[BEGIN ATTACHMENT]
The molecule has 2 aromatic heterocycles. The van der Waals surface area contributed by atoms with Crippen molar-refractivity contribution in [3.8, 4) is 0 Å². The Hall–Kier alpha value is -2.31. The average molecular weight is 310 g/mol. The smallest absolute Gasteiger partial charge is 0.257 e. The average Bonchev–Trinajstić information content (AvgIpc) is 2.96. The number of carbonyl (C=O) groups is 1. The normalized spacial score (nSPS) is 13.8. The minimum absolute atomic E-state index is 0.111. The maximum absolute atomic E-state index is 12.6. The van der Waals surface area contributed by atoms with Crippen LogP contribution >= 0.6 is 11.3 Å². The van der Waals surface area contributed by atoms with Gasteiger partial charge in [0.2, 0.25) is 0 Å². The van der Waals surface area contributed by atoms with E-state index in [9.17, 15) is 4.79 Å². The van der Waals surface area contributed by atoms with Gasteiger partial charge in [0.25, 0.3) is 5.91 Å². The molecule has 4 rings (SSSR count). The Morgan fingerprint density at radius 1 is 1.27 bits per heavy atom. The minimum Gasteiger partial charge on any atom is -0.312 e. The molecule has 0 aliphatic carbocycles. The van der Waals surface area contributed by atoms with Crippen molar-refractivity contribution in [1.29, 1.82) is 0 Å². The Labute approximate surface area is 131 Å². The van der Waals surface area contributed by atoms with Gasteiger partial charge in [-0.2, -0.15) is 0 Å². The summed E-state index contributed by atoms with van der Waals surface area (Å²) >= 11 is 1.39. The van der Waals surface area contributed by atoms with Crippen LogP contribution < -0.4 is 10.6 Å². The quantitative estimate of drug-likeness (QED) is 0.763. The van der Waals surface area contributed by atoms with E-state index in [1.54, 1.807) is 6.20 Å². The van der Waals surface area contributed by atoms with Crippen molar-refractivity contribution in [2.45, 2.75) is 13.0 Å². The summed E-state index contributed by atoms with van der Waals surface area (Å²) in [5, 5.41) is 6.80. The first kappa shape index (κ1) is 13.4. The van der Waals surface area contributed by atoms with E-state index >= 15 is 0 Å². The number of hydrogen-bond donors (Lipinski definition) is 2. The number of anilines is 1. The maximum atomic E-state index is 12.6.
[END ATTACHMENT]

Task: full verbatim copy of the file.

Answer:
The molecule has 2 aromatic heterocycles. The van der Waals surface area contributed by atoms with Crippen molar-refractivity contribution in [3.8, 4) is 0 Å². The Hall–Kier alpha value is -2.31. The average molecular weight is 310 g/mol. The smallest absolute Gasteiger partial charge is 0.257 e. The average Bonchev–Trinajstić information content (AvgIpc) is 2.96. The number of carbonyl (C=O) groups is 1. The normalized spacial score (nSPS) is 13.8. The minimum absolute atomic E-state index is 0.111. The maximum absolute atomic E-state index is 12.6. The van der Waals surface area contributed by atoms with Crippen LogP contribution >= 0.6 is 11.3 Å². The van der Waals surface area contributed by atoms with Gasteiger partial charge in [0.2, 0.25) is 0 Å². The van der Waals surface area contributed by atoms with E-state index in [9.17, 15) is 4.79 Å². The van der Waals surface area contributed by atoms with Gasteiger partial charge in [0.25, 0.3) is 5.91 Å². The molecule has 4 rings (SSSR count). The Morgan fingerprint density at radius 1 is 1.27 bits per heavy atom. The minimum Gasteiger partial charge on any atom is -0.312 e. The molecule has 0 aliphatic carbocycles. The van der Waals surface area contributed by atoms with Crippen molar-refractivity contribution in [1.29, 1.82) is 0 Å². The Labute approximate surface area is 131 Å². The van der Waals surface area contributed by atoms with Gasteiger partial charge in [-0.2, -0.15) is 0 Å². The summed E-state index contributed by atoms with van der Waals surface area (Å²) >= 11 is 1.39. The van der Waals surface area contributed by atoms with Crippen LogP contribution < -0.4 is 10.6 Å². The quantitative estimate of drug-likeness (QED) is 0.763. The van der Waals surface area contributed by atoms with E-state index in [1.54, 1.807) is 6.20 Å². The van der Waals surface area contributed by atoms with Crippen molar-refractivity contribution in [2.45, 2.75) is 13.0 Å². The summed E-state index contributed by atoms with van der Waals surface area (Å²) in [5, 5.41) is 6.80. The first kappa shape index (κ1) is 13.4. The van der Waals surface area contributed by atoms with E-state index >= 15 is 0 Å². The number of hydrogen-bond donors (Lipinski definition) is 2. The number of anilines is 1. The maximum atomic E-state index is 12.6.